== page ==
The attorney general’s attempt to relax rules for calibrating drunken driving testers is facing uncertain prospects after a special master’s report said the proposed revisions would compromise reliability.
After charging a state trooper with falsifying records for allegedly skipping a step when calibrating Alcotest devices, the state petitioned the Supreme Court to find that step was unnecessary. The step allegedly skipped was mandated by the Supreme Court in State v. Chun in 2003.
But on May 4, after a yearlong study, a special master in State v. Cassidy said the proposal to eliminate a check of the temperature of simulator solutions with a special thermometer would undermine the reliability of tests.
The Supreme Court will have the final say, but the 218-page report by retired Appellate Division Judge Joseph Lisa, the product of a month of hearings with six expert witnesses, is expected to carry a lot of weight.
“We’re hopeful that the Supreme Court adopts the recommendation of Judge Lisa. It’s a very well-reasoned report,” said Eatontown lawyer Michael Hobbie, who represents defendant Eileen Cassidy in the case.
The state charged state police Sgt. Marc Dennis with falsifying records in September 2016, accusing him of skipping a step in the mandatory calibration process when he checked Alcotest machines in police departments. It identified 20,667 people who provided evidentiary breath samples on machines calibrated by Dennis.
Meanwhile, Cassidy was charged with drunken driving in Spring Lake municipal court. Her charges were based on an Alcotest machine calibrated by Dennis. She pleaded guilty but later moved to vacate her plea after learning about the charges against Dennis.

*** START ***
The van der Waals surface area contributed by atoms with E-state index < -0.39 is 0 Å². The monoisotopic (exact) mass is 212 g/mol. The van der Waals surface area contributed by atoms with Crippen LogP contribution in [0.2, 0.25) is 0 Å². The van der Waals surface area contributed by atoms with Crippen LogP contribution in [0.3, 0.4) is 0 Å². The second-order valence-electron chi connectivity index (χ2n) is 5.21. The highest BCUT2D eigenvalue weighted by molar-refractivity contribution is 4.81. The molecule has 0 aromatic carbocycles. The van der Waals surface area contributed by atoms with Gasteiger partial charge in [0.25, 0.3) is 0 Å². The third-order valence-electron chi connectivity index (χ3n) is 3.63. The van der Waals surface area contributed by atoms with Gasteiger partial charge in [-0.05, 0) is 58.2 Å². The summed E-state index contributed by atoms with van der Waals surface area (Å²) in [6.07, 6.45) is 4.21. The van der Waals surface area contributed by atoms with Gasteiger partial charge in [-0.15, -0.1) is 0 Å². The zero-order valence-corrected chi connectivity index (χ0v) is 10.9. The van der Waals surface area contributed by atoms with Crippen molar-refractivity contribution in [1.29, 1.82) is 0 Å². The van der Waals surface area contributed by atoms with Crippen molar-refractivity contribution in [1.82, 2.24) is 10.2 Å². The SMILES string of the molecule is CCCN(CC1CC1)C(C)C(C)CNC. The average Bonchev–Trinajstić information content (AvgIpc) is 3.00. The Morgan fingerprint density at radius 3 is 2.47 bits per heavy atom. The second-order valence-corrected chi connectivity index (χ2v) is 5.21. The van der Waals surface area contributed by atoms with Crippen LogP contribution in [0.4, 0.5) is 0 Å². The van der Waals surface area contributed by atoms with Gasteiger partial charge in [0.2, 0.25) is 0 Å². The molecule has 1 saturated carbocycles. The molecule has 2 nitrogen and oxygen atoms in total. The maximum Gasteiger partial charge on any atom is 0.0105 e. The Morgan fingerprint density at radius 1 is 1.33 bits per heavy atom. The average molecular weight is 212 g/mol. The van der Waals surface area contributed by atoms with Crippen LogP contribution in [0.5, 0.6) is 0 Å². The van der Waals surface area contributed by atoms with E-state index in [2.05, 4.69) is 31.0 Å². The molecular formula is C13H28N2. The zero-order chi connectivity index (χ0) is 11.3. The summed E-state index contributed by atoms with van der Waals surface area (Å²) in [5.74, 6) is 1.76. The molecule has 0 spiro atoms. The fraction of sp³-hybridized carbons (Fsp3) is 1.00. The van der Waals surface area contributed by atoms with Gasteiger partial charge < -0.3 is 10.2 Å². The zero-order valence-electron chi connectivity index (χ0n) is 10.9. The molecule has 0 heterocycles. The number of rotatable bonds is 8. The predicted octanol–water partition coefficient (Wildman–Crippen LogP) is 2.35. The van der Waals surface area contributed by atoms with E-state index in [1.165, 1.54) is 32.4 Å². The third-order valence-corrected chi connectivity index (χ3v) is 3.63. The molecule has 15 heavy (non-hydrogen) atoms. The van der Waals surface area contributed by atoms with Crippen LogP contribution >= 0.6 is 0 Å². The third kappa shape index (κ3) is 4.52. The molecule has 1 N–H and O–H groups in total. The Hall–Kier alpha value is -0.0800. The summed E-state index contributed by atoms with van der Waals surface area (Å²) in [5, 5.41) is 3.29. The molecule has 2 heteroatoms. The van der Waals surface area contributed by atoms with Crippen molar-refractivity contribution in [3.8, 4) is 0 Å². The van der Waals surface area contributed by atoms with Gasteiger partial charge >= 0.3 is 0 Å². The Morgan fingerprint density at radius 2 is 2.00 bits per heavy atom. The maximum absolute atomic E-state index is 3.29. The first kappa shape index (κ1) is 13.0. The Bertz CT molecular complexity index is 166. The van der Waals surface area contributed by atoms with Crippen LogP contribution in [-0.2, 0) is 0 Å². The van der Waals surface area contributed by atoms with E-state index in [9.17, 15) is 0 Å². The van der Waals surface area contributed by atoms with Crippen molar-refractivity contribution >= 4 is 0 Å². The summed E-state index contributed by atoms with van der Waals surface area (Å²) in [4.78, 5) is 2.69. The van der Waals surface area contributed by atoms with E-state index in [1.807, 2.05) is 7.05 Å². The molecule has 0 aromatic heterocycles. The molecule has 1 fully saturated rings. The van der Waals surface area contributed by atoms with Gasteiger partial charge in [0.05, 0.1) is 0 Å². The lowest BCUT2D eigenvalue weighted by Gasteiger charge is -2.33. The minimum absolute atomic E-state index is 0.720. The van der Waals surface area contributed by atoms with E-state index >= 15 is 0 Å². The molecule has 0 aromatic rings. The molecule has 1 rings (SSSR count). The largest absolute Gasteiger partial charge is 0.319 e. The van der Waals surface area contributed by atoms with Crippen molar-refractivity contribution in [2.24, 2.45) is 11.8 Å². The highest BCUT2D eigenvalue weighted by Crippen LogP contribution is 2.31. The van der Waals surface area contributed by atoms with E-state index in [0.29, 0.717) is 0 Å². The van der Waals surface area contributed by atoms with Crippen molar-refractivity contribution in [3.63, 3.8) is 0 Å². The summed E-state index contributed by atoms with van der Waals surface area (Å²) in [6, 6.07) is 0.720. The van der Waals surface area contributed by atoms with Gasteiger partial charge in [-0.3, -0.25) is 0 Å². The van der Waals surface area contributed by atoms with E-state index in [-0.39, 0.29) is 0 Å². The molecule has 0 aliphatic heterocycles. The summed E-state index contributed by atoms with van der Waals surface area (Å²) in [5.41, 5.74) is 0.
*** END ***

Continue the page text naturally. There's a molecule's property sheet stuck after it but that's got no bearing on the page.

Elie Honig, director of the state Division of Criminal Justice, anticipating other challenges, moved before the Supreme Court for direct certification of Cassidy’s case and appointment of a special master. The special master would address whether failure to use a National Institute of Standards and Technology-traceable thermometer undermined the scientific reliability of the Alcotest.
But Lisa said the state failed to prove that skipping the NIST thermometer step in the calibration process “does not undermine and call into question the good working order of the Alcotest instrument.” Skipping the thermometer step “removes from the process a substantial and essential safeguard, the magnitude of which reduces the reliability of the device to a level that is less than sufficiently scientifically reliable to allow its reports to be admitted into evidence,” he wrote.
Dennis’ charges came on the heels of another evidentiary scandal at the Division of Criminal Justice, where a lab technician at a state police laboratory in Little Falls, New Jersey, in December 2015 was accused of falsifying test results for suspected marijuana, stirring turmoil in thousands of criminal cases.
In the Cassidy case, representatives for the attorney general said that, even though it was seeking a general elimination of the requirement for thermometer calibration of simulator solutions, it would still carry out that step, said Jeffrey Gold, a Cherry Hill, New Jersey, defense lawyer who participated in the Cassidy case on behalf of the amicus curiae state bar association. He takes issue with the state’s effort to change the rules in light of Dennis’ misconduct.
“The fact that the state wanted this relief, to me, was nefarious. I didn’t think that was just at all,” Gold said.
While the state estimates more than 20,000 people were affected by Dennis’ actions, the actual impact might be far less, said Gold. While past defendants convicted of drunk driving might gain the right to reopen their cases in light of the improper procedures, not all will follow through, he said.
Peter Aseltine, a spokesman for the Division of Criminal Justice, said in an email, “we are reviewing the report and will be preparing to address this before the Supreme Court. We don’t have any further comment.”